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qwerty

Low Hot Water Pressure

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I'm new to the forum so let me start by saying 'hi'! smile.gif

Last week I purchased a 2nd-hand Bosch WFF 1201 washing machine. This was quite a relief as for the past six months I've been hand-washing in my bathtub. The machine itself was actually repaired by an engineer and sold-on to me for £50.

Upon installation/connection to the pipes under my sink, the engineer informed me that my hot-water pressure is very low. In fact he's right; the water from the hot tap only runs at about 1/3 the pressure of the cold tap. He then blurted-out something like 'don't wash at higher temperatures than 40-60'. I wasn't listening properly at the time and I don't really know what he was trying to say (Not being the most technically-minded person myself). I've done two washes so far at a temperature setting of 40 and both washes have turned-out very well.

However, the reason I'm posting here is to ask if it will be okay for me to wash at higher temperatures, such as 70-90, particularly for bed-sheeting and towels? how will the low water-pressure affect my washes generally? Also, is a certain amount of water heated inside the machine or does it rely entirely on an external source for hot water? How should I tackle this problem generally?

Any help is greatly appreciated!

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Book washing machine & appliance repairs Buy appliance spare parts

Note: The links above are needed to help keep this site running, please consider using them.

Hello and welcome. Clearly the higher the temperature, the more energy is used to heat it up, but almost all washing machines are now cold fill anyway so not having a hot supply is not a major problem. Unless it's a very old washing machine it shouldn't use much water on wash so there's not too much to heat up. The engineer might have been thinking about the electricity use for heating up to a high temperature but bedding should be washed at 60 degrees as I mentioned in a recent blog entry ( what temperature should sheets be washed at? ). UK washing machines always use a heater to heat the water up even when a hot valve was fitted.

However, he's more likely to have been meaning that your hot water pressure is so low that if you use a high temperature wash it might not fill up properly because hot and cold fill fill washers often only took hot water in on 60 degrees or over wash cycles.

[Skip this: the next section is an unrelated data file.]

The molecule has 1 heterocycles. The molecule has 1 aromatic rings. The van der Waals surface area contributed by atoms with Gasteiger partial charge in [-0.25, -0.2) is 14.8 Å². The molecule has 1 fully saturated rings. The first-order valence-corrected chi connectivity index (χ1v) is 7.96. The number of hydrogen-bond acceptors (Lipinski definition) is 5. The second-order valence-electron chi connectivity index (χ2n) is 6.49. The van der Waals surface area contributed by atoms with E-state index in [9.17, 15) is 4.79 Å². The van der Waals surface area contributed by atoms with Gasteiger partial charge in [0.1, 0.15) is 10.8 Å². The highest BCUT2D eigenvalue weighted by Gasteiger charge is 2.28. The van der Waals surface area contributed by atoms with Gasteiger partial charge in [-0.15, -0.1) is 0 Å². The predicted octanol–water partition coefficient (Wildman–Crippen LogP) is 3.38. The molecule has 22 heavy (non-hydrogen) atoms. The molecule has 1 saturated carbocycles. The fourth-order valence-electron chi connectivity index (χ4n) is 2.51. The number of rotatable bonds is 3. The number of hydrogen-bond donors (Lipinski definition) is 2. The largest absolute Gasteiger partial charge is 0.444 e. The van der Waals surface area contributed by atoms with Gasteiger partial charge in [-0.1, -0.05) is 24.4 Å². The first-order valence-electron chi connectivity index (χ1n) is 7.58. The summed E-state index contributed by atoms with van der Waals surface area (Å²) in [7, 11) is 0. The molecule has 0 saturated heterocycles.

Here's some information related to the subject of cold fill washing machines which may help as part of it explains that with most UK hot water systems, hardly any hot water gets used anyway, which is one of the reasons manufacturers have done away with the hot water valve - Cold fill washing machines

Here's a link regarding Low water pressure and washing machines


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Warning:  Read this before attempting any diy repairsNo representations or warranties are made (express or implied) as to the reliability, accuracy or completeness of advice. I can't be held liable for any loss arising directly or indirectly from the use of, or any action taken in reliance on, any information on this website, which is given free of charge and in good faith.

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Cold fill only washing machines would only have one water valve. If it has two it's designed to run on hot and cold water. However, you can run a hot and cold fill washing machine with just a cold water supply. You can use a Y-Piece connector ( picture on the right column of this page - Issues related to installing or connecting up a washing machine ) The washing machine will then work OK. Simply screw the Y-Piece onto the tap, and then screw the hot and cold fill hoses to the Y-piece and connect the other end of the fill hoses to the washing machine. (You may be able to buy this part also from a DIY store like B&Q)

Your situation is different though in that it does have a hot water supply but the water pressure is very low. As long as water does run through the hot side you don't need to change anything. The only problems you will have are -

  • The water pressure wouldn't be good enough to flush detergent into the drum properly (place the detergent in a detergent container inside the drum on top of laundry instead)
  • Not enough hot water will enter the washing machine on most washes where the machine fills with hot and cold water simultaneously. This will simply result in slightly longer wash times

The important thing to realise is that all washing machines use the heater to heat the water to the right temperature even if connected to a piping hot water supply. If you have a hot water supply at a good flow rate it will help quicken the wash a little, but not significantly on normal washes. With 60 and 90 degree washes it may lengthen them more. However, for most people it won't cost much if anything more in energy because of the reasons explored in the cold fill article - Cold fill washing machines

Even if the water supplied to the washing machine was ice cold it wouldn't bother the washing machine, it would simply take longer to heat it up. The drum will start washing straight away, it heats the water whilst washing.


Need an engineer, or to buy appliance spare parts? Please use my affiliate links to support this forum.

Book appliance engineer | Buy your Spares (4Washerhelp)

Warning:  Read this before attempting any diy repairsNo representations or warranties are made (express or implied) as to the reliability, accuracy or completeness of advice. I can't be held liable for any loss arising directly or indirectly from the use of, or any action taken in reliance on, any information on this website, which is given free of charge and in good faith.

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